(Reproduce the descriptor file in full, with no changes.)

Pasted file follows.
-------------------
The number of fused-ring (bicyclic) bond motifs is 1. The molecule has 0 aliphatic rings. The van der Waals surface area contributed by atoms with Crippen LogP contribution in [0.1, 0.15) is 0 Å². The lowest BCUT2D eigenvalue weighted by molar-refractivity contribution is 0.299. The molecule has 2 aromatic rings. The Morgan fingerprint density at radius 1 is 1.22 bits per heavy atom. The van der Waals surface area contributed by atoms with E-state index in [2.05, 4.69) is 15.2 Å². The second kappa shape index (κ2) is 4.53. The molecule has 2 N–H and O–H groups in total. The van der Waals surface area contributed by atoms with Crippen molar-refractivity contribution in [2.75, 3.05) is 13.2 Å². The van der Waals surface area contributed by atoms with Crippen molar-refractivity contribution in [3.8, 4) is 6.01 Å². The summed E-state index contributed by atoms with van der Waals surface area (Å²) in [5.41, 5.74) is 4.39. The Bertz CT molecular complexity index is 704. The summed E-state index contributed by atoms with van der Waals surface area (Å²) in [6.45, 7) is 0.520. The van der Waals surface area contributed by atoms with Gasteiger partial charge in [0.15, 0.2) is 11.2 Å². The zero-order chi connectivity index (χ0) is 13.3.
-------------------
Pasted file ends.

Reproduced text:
The number of fused-ring (bicyclic) bond motifs is 1. The molecule has 0 aliphatic rings. The van der Waals surface area contributed by atoms with Crippen LogP contribution in [0.1, 0.15) is 0 Å². The lowest BCUT2D eigenvalue weighted by molar-refractivity contribution is 0.299. The molecule has 2 aromatic rings. The Morgan fingerprint density at radius 1 is 1.22 bits per heavy atom. The van der Waals surface area contributed by atoms with E-state index in [2.05, 4.69) is 15.2 Å². The second kappa shape index (κ2) is 4.53. The molecule has 2 N–H and O–H groups in total. The van der Waals surface area contributed by atoms with Crippen molar-refractivity contribution in [2.75, 3.05) is 13.2 Å². The van der Waals surface area contributed by atoms with Crippen molar-refractivity contribution in [3.8, 4) is 6.01 Å². The summed E-state index contributed by atoms with van der Waals surface area (Å²) in [5.41, 5.74) is 4.39. The Bertz CT molecular complexity index is 704. The summed E-state index contributed by atoms with van der Waals surface area (Å²) in [6.45, 7) is 0.520. The van der Waals surface area contributed by atoms with Gasteiger partial charge in [0.15, 0.2) is 11.2 Å². The zero-order chi connectivity index (χ0) is 13.3.